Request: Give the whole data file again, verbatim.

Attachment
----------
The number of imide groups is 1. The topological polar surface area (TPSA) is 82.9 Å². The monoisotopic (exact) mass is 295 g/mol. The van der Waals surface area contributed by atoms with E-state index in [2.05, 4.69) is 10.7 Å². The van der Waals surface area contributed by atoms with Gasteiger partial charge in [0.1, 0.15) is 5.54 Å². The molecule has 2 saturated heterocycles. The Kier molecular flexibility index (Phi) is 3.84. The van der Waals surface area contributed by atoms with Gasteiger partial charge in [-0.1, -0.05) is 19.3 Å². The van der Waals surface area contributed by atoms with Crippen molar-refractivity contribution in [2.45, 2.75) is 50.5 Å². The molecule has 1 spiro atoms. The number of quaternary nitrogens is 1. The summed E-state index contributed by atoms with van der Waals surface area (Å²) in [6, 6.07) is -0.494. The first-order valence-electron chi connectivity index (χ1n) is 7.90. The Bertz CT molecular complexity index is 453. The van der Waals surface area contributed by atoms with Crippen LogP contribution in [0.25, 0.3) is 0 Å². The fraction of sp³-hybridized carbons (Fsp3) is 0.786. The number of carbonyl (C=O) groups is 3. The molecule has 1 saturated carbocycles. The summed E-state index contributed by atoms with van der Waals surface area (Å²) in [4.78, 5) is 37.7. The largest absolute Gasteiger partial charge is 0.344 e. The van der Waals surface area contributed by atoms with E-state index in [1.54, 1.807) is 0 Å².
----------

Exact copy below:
The number of imide groups is 1. The topological polar surface area (TPSA) is 82.9 Å². The monoisotopic (exact) mass is 295 g/mol. The van der Waals surface area contributed by atoms with E-state index in [2.05, 4.69) is 10.7 Å². The van der Waals surface area contributed by atoms with Gasteiger partial charge in [0.1, 0.15) is 5.54 Å². The molecule has 2 saturated heterocycles. The Kier molecular flexibility index (Phi) is 3.84. The van der Waals surface area contributed by atoms with Gasteiger partial charge in [-0.1, -0.05) is 19.3 Å². The van der Waals surface area contributed by atoms with Crippen molar-refractivity contribution in [2.45, 2.75) is 50.5 Å². The molecule has 1 spiro atoms. The number of quaternary nitrogens is 1. The summed E-state index contributed by atoms with van der Waals surface area (Å²) in [6, 6.07) is -0.494. The first-order valence-electron chi connectivity index (χ1n) is 7.90. The Bertz CT molecular complexity index is 453. The van der Waals surface area contributed by atoms with Crippen LogP contribution in [0.25, 0.3) is 0 Å². The fraction of sp³-hybridized carbons (Fsp3) is 0.786. The number of carbonyl (C=O) groups is 3. The molecule has 1 saturated carbocycles. The summed E-state index contributed by atoms with van der Waals surface area (Å²) in [4.78, 5) is 37.7. The largest absolute Gasteiger partial charge is 0.344 e. The van der Waals surface area contributed by atoms with E-state index in [1.54, 1.807) is 0 Å².